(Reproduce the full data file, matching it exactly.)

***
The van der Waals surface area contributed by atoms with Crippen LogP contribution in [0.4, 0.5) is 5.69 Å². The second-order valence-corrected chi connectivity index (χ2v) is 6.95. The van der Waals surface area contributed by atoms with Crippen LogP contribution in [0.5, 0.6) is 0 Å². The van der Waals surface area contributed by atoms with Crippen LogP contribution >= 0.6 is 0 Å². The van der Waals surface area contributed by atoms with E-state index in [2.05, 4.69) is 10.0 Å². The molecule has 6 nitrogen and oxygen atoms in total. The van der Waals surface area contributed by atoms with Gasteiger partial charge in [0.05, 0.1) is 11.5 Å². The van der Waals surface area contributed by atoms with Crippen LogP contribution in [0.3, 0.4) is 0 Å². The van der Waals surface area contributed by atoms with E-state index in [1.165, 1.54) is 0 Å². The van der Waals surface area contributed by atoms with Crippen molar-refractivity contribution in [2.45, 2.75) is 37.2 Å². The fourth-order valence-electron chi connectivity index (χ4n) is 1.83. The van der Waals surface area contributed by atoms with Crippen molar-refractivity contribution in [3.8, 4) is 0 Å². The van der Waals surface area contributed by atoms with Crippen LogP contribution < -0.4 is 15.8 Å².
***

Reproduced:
The van der Waals surface area contributed by atoms with Crippen LogP contribution in [0.4, 0.5) is 5.69 Å². The second-order valence-corrected chi connectivity index (χ2v) is 6.95. The van der Waals surface area contributed by atoms with Crippen LogP contribution in [0.5, 0.6) is 0 Å². The van der Waals surface area contributed by atoms with Crippen LogP contribution >= 0.6 is 0 Å². The van der Waals surface area contributed by atoms with E-state index in [2.05, 4.69) is 10.0 Å². The molecule has 6 nitrogen and oxygen atoms in total. The van der Waals surface area contributed by atoms with Gasteiger partial charge in [0.05, 0.1) is 11.5 Å². The van der Waals surface area contributed by atoms with Crippen LogP contribution in [0.3, 0.4) is 0 Å². The van der Waals surface area contributed by atoms with E-state index in [1.165, 1.54) is 0 Å². The van der Waals surface area contributed by atoms with Crippen molar-refractivity contribution in [2.45, 2.75) is 37.2 Å². The fourth-order valence-electron chi connectivity index (χ4n) is 1.83. The van der Waals surface area contributed by atoms with Crippen molar-refractivity contribution in [3.8, 4) is 0 Å². The van der Waals surface area contributed by atoms with Crippen LogP contribution < -0.4 is 15.8 Å².